Only one in nine higher education institutions meets Switzerland's international and national mobility targets. The institutional framework plays a significant role in students’ decisions about mobility. This is one of the conclusions reached by Switzerland’s first internationalisation index, published by the national agency Movetia. The index shows how internationalisation and student mobility, both central to a country focused on innovation, are implemented differently across Swiss higher education institutions. It offers some recommendations for the institutions themselves, as well as for stakeholders and policy makers. 

With regard to student mobility, the vast majority of Swiss higher education institutions are still far from the vision and objectives of the national strategy of the Confederation and the cantons  and of the European Higher Education Area (20% of graduates should have studied or acquired practical experience abroad). The average mobility rate of Swiss higher education institutions is currently at 15.7%. Many show a significant lower rate.

New internationalisation index compares mobility rates

In 2021, the national agency Movetia commissioned a study to analyse the international mobility rates of Swiss higher education institutions as well as the factors promoting mobility. On this basis, and for the first time in Switzerland, an internationalisation index was established, which compares the individual mobility rates at national level. The mobility data were provided by the Federal Statistical Office (FSO) and give information on the pre-pandemic mobility behaviour of 2020 graduates (Bachelor’s and Master’s degrees). Thus, the index is not affected by negative effects related to the corona pandemic.

Significant differences between higher education institutions and surprising results

The mobility rates at Swiss higher education institutions range widely from 1% to 50%. Only four out of the 36 universities surveyed meet the target of 20%. The average mobility rate of 15.7% of mobile students at the end of their studies (2020) is only achieved thanks to the exceptional performance of the institutions placed among the top three.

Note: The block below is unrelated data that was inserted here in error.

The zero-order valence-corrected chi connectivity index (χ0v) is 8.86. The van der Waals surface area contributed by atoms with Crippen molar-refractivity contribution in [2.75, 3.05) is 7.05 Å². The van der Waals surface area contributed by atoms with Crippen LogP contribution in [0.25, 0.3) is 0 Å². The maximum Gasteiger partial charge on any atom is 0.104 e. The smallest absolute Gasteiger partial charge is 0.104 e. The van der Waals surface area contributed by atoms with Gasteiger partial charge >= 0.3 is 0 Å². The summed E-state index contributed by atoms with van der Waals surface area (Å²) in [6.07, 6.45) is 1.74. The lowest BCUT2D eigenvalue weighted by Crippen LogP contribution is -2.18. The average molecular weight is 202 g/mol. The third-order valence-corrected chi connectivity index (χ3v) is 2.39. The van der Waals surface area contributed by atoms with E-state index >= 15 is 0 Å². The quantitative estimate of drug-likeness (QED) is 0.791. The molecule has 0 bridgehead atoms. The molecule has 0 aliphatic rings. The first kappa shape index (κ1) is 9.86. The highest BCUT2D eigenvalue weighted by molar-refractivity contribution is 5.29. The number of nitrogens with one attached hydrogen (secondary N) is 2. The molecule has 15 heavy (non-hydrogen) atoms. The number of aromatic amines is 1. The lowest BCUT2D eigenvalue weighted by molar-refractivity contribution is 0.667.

The position of higher education institutions within the ranking is not related to the type of institution they belong to (university, university of applied sciences, or university of teacher education), nor does it seem to depend on their size, their years of existence or the linguistic region in which they are located. The University of St.Gallen, EPF Lausanne, HEP St.Gallen, Università della Svizzera italiana and the University of Applied Sciences Western Switzerland (HES-SO) make up the top five (in this order). This shows that despite very different contexts, it is possible for all types of higher education institutions to achieve high mobility rates.

Framework and mindset are crucial

If the framework and the institutional mindset are right, students tend to be mobile. The study shows a significant correlation between the mobility rate and the degree of internationalisation of higher education institutions. The ones that invest intensively in one or more internationalisation factors show a higher mobility rate. Three factors stand out as important catalysts for outgoing mobility: Study programmes with an international orientation, an international study environment, and attractive conditions for incoming students.

Relevance for the economy and innovation

Both a high mobility rate and the internationalisation of the higher education area are of great importance for Switzerland as a country of innovation, as well as for the local economy. An exchange experience during their studies means significant added value for the students: they develop important intercultural, professional and personal skills, and their employability and career opportunities increase. Mobility therefore is a fundamental part of Swiss graduates’ educational pathway and it also contributes to bring highly qualified incoming students and trainees into sectors with a shortage of skilled workforce. Furthermore, mobility is an important driving force for scientific exchange, networking, and for cooperation between research and educational institutions.

Olivier Tschopp, Movetia’s Director, is convinced: “The significant differences between mobility rates should show Swiss education stakeholders that initiatives are needed in order to ensure that all students have similar mobility opportunities. This publication points out that the decision to go on a mobility or not does not lie exclusively with the students. Swiss higher education institutions and the national educational framework have an important role to play in achieving the mobility objectives that have been set, in order to allow Switzerland to remain an attractive country for education and innovation.”

The new internationalisation index and its mobility rates illustrate how important it is to pursue a systematic approach when promoting mobility: an approach ranging from university governance and strategic objectives, to the design of study programmes. The index clearly shows which Swiss higher education institutions are in need for action and provides the institutions and their governance with important insights, impulses and best practices on how to implement internationalisation and mobility successfully.